Although Animal Crossing: New Horizons took the world by storm last year when it released just as the world was shutting down due to COVID, I held off on getting it for a long time because I had played the 3DS game a ton, and it just didn't seem like the new iteration had that many new features. (I've also been playing the Animal Crossing mobile game daily since its release almost four years ago, although it doesn't really compare to the regular games.)

Anyway, the price of New Horizons had dropped a bit so I went ahead and picked up a copy, and after playing it for weeks now, as I suspected, to me it's essentially the same experience as the 3DS game. The main differences are that this game's progression at the beginning is much slower and important events are more spaced out, and although that made the experience feel a little different starting off, soon enough it became the usual grind of trying to 100% the museum's collections and working to earn bells to buy house and town upgrades. The other main addition to this iteration is crafting, where you collect resources in order to make special furniture. Collecting special furniture to decorate my house and town are not my main draws to playing the Animal Crossing games in general, so other than crafting essential tools when needed, I didn't spend much time with this.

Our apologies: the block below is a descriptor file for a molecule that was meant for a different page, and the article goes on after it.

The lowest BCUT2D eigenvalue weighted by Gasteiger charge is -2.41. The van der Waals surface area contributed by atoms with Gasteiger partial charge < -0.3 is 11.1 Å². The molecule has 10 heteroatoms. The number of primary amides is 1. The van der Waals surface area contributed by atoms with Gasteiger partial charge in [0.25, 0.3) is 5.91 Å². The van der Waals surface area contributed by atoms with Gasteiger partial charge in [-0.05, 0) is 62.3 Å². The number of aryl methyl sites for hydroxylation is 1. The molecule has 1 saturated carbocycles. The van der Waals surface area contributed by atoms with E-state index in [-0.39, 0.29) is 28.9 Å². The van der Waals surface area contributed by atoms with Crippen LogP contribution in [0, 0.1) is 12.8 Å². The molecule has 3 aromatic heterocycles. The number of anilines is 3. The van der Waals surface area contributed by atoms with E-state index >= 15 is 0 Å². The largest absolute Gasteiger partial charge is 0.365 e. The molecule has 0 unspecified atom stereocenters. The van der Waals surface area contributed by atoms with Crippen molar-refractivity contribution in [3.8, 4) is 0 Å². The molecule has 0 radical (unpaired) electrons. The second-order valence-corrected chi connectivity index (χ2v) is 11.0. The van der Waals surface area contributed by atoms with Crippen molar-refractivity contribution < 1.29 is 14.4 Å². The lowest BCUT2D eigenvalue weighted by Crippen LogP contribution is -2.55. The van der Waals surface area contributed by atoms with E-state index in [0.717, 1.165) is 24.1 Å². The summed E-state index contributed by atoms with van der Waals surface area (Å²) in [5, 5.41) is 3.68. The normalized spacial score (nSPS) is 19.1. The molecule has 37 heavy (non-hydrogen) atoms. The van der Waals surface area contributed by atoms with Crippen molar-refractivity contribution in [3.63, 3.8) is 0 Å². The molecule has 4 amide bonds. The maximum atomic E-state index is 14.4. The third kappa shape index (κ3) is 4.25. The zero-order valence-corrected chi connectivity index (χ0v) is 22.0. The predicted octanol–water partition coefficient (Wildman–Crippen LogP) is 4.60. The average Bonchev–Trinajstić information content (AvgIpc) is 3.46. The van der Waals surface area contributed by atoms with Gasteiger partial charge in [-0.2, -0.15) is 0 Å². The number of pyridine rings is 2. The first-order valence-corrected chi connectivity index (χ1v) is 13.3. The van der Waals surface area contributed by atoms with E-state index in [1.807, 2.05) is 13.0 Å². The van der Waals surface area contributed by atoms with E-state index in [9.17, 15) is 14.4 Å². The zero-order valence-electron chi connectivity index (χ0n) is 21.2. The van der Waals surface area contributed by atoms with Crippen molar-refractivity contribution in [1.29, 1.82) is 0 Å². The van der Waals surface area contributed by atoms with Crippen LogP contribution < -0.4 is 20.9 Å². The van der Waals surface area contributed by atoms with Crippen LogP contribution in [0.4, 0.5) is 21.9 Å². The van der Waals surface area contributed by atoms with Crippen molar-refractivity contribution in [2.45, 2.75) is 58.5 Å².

I realize that although I blogged about the original Animal Crossing game on 3DS, I'd never posted any follow-up comments to its huge "Welcome amiibo" free expansion. If that expansion hadn't happened on 3DS, features that it introduced there such as missions, increased storage, and the interior decorating tools from Happy Home Designer, and that are included in the Switch game, would have made a much bigger impact (not to mention a huge bonus that wasn't included here, which was a full Animal Crossing-themed version of Panel de Pon, which could have been a standalone release). As it is, as an Animal Crossing vet there wasn't much in this Switch version that felt really fresh to me. The game launched with some features noticeably missing, some of which have been added in (such as swimming), and it's sort of obvious that there's still at least one more update waiting in the wings as Brewster's coffeehouse is conspicuous in its absence. I'll probably continue to chip away at the game bit by bit and it may be that the game reveals depths that I'm just not seeing yet, but from what I've read and seen about the game that doesn't seem likely. It would be interesting to see if Nintendo pulls another "Welcome amiibo"-like expansion that add in another big set of new features, but I don't see that happening anytime soon. We'll just have to wait and see.